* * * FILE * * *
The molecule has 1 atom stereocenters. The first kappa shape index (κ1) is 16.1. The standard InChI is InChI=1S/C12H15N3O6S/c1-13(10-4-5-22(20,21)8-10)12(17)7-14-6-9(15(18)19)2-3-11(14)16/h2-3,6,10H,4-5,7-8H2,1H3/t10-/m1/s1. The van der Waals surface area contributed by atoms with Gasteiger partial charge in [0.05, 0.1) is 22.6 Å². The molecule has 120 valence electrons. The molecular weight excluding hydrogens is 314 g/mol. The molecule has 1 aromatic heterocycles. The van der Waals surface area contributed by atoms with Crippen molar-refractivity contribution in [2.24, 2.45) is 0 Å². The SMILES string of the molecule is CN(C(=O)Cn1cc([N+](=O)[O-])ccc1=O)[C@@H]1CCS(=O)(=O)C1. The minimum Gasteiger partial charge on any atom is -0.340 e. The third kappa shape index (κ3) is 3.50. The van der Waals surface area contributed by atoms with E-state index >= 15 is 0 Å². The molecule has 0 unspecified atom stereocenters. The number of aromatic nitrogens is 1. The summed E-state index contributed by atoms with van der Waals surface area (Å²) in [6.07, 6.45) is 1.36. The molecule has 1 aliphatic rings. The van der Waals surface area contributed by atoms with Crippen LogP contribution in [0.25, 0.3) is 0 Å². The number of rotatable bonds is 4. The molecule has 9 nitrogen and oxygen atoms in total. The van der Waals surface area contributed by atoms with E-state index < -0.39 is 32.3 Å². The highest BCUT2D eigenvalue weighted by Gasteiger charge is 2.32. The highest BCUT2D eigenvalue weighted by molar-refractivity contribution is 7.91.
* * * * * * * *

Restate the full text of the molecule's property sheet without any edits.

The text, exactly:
The molecule has 1 atom stereocenters. The first kappa shape index (κ1) is 16.1. The standard InChI is InChI=1S/C12H15N3O6S/c1-13(10-4-5-22(20,21)8-10)12(17)7-14-6-9(15(18)19)2-3-11(14)16/h2-3,6,10H,4-5,7-8H2,1H3/t10-/m1/s1. The van der Waals surface area contributed by atoms with Gasteiger partial charge in [0.05, 0.1) is 22.6 Å². The molecule has 120 valence electrons. The molecular weight excluding hydrogens is 314 g/mol. The molecule has 1 aromatic heterocycles. The van der Waals surface area contributed by atoms with Crippen molar-refractivity contribution in [2.24, 2.45) is 0 Å². The SMILES string of the molecule is CN(C(=O)Cn1cc([N+](=O)[O-])ccc1=O)[C@@H]1CCS(=O)(=O)C1. The minimum Gasteiger partial charge on any atom is -0.340 e. The third kappa shape index (κ3) is 3.50. The van der Waals surface area contributed by atoms with E-state index >= 15 is 0 Å². The molecule has 0 unspecified atom stereocenters. The number of aromatic nitrogens is 1. The summed E-state index contributed by atoms with van der Waals surface area (Å²) in [6.07, 6.45) is 1.36. The molecule has 1 aliphatic rings. The van der Waals surface area contributed by atoms with Crippen LogP contribution in [0.25, 0.3) is 0 Å². The number of rotatable bonds is 4. The molecule has 9 nitrogen and oxygen atoms in total. The van der Waals surface area contributed by atoms with E-state index < -0.39 is 32.3 Å². The highest BCUT2D eigenvalue weighted by Gasteiger charge is 2.32. The highest BCUT2D eigenvalue weighted by molar-refractivity contribution is 7.91.